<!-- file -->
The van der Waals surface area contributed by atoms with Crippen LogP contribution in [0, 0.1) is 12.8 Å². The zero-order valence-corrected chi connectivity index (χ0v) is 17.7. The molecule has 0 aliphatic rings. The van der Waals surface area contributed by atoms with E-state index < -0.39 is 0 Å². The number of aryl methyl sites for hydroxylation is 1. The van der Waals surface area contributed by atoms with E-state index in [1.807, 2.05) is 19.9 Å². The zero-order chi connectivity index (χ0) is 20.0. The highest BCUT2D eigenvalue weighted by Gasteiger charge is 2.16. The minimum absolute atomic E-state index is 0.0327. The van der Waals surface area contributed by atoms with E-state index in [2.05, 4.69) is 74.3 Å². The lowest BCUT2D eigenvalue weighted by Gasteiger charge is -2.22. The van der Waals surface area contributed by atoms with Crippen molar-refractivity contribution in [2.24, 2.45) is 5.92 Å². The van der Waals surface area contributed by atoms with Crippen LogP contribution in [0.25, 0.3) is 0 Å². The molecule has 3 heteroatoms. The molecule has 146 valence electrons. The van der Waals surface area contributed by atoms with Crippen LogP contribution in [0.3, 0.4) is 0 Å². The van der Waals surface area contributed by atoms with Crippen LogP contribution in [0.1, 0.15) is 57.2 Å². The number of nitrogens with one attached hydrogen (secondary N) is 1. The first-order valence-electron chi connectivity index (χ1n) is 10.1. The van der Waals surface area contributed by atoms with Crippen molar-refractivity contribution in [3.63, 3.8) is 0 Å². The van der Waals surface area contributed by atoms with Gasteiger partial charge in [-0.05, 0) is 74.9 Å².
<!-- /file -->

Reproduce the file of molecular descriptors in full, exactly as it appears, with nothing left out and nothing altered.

The van der Waals surface area contributed by atoms with Crippen LogP contribution in [0, 0.1) is 12.8 Å². The zero-order valence-corrected chi connectivity index (χ0v) is 17.7. The molecule has 0 aliphatic rings. The van der Waals surface area contributed by atoms with E-state index < -0.39 is 0 Å². The number of aryl methyl sites for hydroxylation is 1. The van der Waals surface area contributed by atoms with E-state index in [1.807, 2.05) is 19.9 Å². The zero-order chi connectivity index (χ0) is 20.0. The highest BCUT2D eigenvalue weighted by Gasteiger charge is 2.16. The minimum absolute atomic E-state index is 0.0327. The van der Waals surface area contributed by atoms with E-state index in [2.05, 4.69) is 74.3 Å². The lowest BCUT2D eigenvalue weighted by Gasteiger charge is -2.22. The van der Waals surface area contributed by atoms with Crippen molar-refractivity contribution in [2.24, 2.45) is 5.92 Å². The van der Waals surface area contributed by atoms with Crippen LogP contribution in [0.25, 0.3) is 0 Å². The molecule has 3 heteroatoms. The molecule has 146 valence electrons. The van der Waals surface area contributed by atoms with Crippen LogP contribution in [0.3, 0.4) is 0 Å². The van der Waals surface area contributed by atoms with Crippen LogP contribution in [0.1, 0.15) is 57.2 Å². The number of nitrogens with one attached hydrogen (secondary N) is 1. The first-order valence-electron chi connectivity index (χ1n) is 10.1. The van der Waals surface area contributed by atoms with Crippen molar-refractivity contribution in [3.63, 3.8) is 0 Å². The van der Waals surface area contributed by atoms with Gasteiger partial charge in [-0.05, 0) is 74.9 Å².